Topic: People - Twin Creeks
This includes the Whitecliffs Walkway (road). It also includes the Maori Pa promontory. The Maori name for this pa site is KATIKATIAKA PA.
1 January 2003
This is part of the Whitecliffs Walkway looking south towards White Cliffs and Mt Egmont.
7 March 2004
From atop a hill further along from the Old Man Puriri Hill, I photographed the Maori Pa that separates Beach Two from Twin Creeks and White Cliffs. I had especially humped my 300 mm telephoto lens up the hill for this purpose. Also included was the White Cliffs Walkway. Below me on the road I could hear laughter and chatter from a party of approaching school children. I waited for them to finally appear in the bottom of the frame of the photo, and for the light to be right.
6 November 2005
As I set up on the Maori Pa promontory, a helicopter flew past. I waited for it to fly out of the viewfinder. There had been a lot of helicopters flying up and down the coast this afternoon. They were searching for the downed helicopter which had carried liquor baron Michael Erceg from Auckland, and Gus Klatte of Dutch brewery Grolsch International.
TWIN CREEKS. - The Maori name is TE RUA TANIWHA
The impassable bluff that forms the boundary between Twin Creeks and White Cliffs is known to Maori as Rataniwha. This refers to some form of sea-monsters. This bluff is also known as Rigby’s Point after Constable John Rigby. He drowned there while trying to swim three horses around it in 1883.
19 November 2003
I came across the memorial plaque dedicated to the two Maori children who had drowned here. A small pohutukawa tree and a seat were nearby.
9 December 2003
From the Top Paddock I took a photo looking down on Twin Creeks. Several fishermen were fishing there. One of them had just caught a fish.
Down on the beach I photographed one of the fishermen as he appeared to be hauling in something large. I waited and waited, but upon speaking to him, he said it was a large stingray that had bottomed. It broke his line. His companion had caught a kahawai. This was what I had photographed earlier from the Top Paddock.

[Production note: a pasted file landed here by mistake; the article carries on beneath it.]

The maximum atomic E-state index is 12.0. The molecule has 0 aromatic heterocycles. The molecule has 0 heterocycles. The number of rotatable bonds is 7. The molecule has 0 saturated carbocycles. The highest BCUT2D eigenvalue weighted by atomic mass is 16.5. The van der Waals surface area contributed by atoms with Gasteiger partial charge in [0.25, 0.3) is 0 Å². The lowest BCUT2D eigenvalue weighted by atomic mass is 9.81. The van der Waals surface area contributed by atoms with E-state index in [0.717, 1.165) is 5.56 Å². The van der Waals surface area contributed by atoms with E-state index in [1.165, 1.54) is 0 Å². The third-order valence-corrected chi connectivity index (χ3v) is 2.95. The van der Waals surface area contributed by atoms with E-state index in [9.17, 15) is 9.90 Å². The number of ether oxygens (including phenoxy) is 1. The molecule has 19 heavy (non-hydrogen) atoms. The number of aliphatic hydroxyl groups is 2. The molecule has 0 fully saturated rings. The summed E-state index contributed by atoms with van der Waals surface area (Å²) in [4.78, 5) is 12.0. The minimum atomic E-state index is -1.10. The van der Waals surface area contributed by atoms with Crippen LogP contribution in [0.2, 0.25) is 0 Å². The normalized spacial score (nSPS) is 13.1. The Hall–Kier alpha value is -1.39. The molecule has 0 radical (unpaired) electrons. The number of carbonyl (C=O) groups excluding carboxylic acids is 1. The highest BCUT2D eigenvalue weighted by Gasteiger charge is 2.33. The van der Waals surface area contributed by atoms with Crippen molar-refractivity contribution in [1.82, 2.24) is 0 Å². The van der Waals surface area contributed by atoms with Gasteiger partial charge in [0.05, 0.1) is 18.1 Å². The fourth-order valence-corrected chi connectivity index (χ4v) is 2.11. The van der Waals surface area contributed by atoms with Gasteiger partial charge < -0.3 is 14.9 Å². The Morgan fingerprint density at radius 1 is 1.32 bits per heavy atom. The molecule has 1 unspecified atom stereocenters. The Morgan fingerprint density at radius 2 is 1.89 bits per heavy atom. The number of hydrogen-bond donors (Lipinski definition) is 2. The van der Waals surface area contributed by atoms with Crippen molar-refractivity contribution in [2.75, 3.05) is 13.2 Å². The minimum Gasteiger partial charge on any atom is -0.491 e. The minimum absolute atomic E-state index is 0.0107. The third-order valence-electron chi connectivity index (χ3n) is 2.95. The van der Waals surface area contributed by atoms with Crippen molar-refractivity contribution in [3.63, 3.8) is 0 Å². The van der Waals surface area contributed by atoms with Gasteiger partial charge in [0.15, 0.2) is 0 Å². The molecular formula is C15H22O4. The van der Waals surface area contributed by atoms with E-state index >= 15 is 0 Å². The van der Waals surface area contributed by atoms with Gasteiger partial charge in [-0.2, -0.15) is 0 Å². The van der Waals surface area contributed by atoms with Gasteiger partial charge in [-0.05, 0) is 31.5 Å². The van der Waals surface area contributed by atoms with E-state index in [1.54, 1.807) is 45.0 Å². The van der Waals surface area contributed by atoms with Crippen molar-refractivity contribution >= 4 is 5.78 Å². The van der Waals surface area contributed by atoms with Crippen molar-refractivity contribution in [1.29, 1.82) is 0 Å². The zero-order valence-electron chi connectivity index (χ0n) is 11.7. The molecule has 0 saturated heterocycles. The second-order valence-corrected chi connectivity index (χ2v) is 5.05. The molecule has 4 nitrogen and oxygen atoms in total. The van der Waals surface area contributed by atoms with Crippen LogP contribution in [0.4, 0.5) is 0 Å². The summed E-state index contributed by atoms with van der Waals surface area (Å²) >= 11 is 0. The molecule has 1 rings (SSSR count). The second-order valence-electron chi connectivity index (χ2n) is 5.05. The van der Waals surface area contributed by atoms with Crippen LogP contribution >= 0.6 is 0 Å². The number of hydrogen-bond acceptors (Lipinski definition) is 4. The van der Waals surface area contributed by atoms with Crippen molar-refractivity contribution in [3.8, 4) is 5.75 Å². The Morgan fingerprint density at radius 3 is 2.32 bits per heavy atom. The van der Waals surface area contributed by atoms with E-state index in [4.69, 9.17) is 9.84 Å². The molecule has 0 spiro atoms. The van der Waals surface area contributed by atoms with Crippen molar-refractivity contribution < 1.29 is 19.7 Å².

I then returned to the arch where the other surfcaster was. His mate was further on. I spoke to the Maori surfcaster, and then took his photo looking north.
8 February 2004
CLIFF SEQUENCING. As I buggered about a bit loading a roll of 400 ASA film into the camera, a tramper ambled past with a walking pole in each hand. He was clocking on a bit and had a grey half beard. We smiled at each other.
15 February 2004
SUPER-STORM EVENT. Super-Storm One. Near the Maori Pa promontory where the road tips down towards Twin Creeks, a bedraggled couple trudged up the road towards me. They had left their wet weather gear in their car which was parked at the locked gate. I offered them a lift back as they would have otherwise had a long, cold, wet trudge back to their car. They did introduce themselves but I’m hopeless with remembering names. They commented on how well the farm was being looked after. I nodded then said what I was doing and added that only stupid people like us would be here today on such a foul day.
6 November 2005
While the sun was illuminating the beach entrance of the new through cave, (See Section Five on Caves), I took one photo of it sitting down. I purposefully included my feet! I had to get low so as not to include an ugly drainage pipe on my left hand side.
Later on, Russell Gibbs and some family members arrived to take advantage of the falling tide.
4 January 2006
Stormy conditions had prevailed for some time and I wanted to document storm conditions at Twin Creeks. Upon arrival there, I came across Russell Gibbs and a number of other people, one of whom was a photographer. They had driven down in two vehicles. Like me, they were there to see the spectacular conditions.
The photo here shows part of the Walkway under severe threat from the sea.
27 October 2007
This shows part of the Walkway above the beach. Its perilous situation can clearly be seen.
3 June 2008
I rushed to set up at Twin Creeks to photograph a flock of sheep that the Gibbs were mustering down this end of their farm. Afterwards, hard up to a grassy bank on a low ledge immediately south of the northern log debris field, I noticed a child’s hat, jacket and cardigan that had inadvertently been left behind. With the sea conditions being relatively good, there was no telling quite how long they had been there. Had the conditions been rough, they would have vanished during the next high tide after being left.
20 April 2009
Armed with Adam’s flash panoramic camera, I trudged all the way down to Twin Creeks. The road beyond the locked gate had been closed to through traffic due to the road there teetering on the brink of collapse down the cliff.
Part way along the Whitecliffs Walkway after I had finished photographing down at Twin Creeks and White Cliffs, I stopped on the brow of a slight rise and set up the camera to photograph looking back down the road towards White Cliffs and Mt Egmont. Despite high, grey cloud, the mountain was clear. A bonus was two Angus cattle on the side of the road.